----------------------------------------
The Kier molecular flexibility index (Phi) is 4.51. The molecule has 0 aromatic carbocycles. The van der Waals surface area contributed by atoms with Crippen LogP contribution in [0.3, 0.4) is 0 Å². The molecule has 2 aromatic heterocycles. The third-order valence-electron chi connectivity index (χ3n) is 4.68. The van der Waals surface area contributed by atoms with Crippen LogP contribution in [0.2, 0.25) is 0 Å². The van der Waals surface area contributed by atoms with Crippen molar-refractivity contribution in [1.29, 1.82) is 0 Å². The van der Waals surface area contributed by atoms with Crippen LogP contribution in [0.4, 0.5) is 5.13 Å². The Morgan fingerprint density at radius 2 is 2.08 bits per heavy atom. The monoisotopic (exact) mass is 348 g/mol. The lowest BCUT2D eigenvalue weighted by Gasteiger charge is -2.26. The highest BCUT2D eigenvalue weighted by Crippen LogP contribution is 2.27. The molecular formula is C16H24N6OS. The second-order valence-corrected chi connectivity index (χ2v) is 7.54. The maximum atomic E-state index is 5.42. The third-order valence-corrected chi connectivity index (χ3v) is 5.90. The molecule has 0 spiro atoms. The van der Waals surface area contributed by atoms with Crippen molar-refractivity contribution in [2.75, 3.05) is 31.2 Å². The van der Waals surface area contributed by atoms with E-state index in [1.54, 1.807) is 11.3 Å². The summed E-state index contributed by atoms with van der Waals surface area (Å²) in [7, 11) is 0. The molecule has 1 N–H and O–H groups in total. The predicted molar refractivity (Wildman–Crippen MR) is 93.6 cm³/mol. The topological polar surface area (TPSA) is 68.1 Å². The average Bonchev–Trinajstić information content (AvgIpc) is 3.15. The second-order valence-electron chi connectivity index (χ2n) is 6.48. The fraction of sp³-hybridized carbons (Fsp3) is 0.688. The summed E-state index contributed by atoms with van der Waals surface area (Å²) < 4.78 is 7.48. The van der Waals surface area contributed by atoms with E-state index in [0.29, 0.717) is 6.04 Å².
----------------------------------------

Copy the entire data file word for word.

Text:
The Kier molecular flexibility index (Phi) is 4.51. The molecule has 0 aromatic carbocycles. The van der Waals surface area contributed by atoms with Crippen LogP contribution in [0.3, 0.4) is 0 Å². The molecule has 2 aromatic heterocycles. The third-order valence-electron chi connectivity index (χ3n) is 4.68. The van der Waals surface area contributed by atoms with Crippen LogP contribution in [0.2, 0.25) is 0 Å². The van der Waals surface area contributed by atoms with Crippen molar-refractivity contribution in [1.29, 1.82) is 0 Å². The van der Waals surface area contributed by atoms with Crippen LogP contribution in [0.4, 0.5) is 5.13 Å². The Morgan fingerprint density at radius 2 is 2.08 bits per heavy atom. The monoisotopic (exact) mass is 348 g/mol. The lowest BCUT2D eigenvalue weighted by Gasteiger charge is -2.26. The highest BCUT2D eigenvalue weighted by Crippen LogP contribution is 2.27. The molecular formula is C16H24N6OS. The second-order valence-corrected chi connectivity index (χ2v) is 7.54. The maximum atomic E-state index is 5.42. The third-order valence-corrected chi connectivity index (χ3v) is 5.90. The molecule has 0 spiro atoms. The van der Waals surface area contributed by atoms with Crippen molar-refractivity contribution in [2.75, 3.05) is 31.2 Å². The van der Waals surface area contributed by atoms with E-state index in [1.54, 1.807) is 11.3 Å². The summed E-state index contributed by atoms with van der Waals surface area (Å²) in [7, 11) is 0. The molecule has 1 N–H and O–H groups in total. The predicted molar refractivity (Wildman–Crippen MR) is 93.6 cm³/mol. The topological polar surface area (TPSA) is 68.1 Å². The average Bonchev–Trinajstić information content (AvgIpc) is 3.15. The second-order valence-electron chi connectivity index (χ2n) is 6.48. The fraction of sp³-hybridized carbons (Fsp3) is 0.688. The summed E-state index contributed by atoms with van der Waals surface area (Å²) < 4.78 is 7.48. The van der Waals surface area contributed by atoms with E-state index in [0.29, 0.717) is 6.04 Å².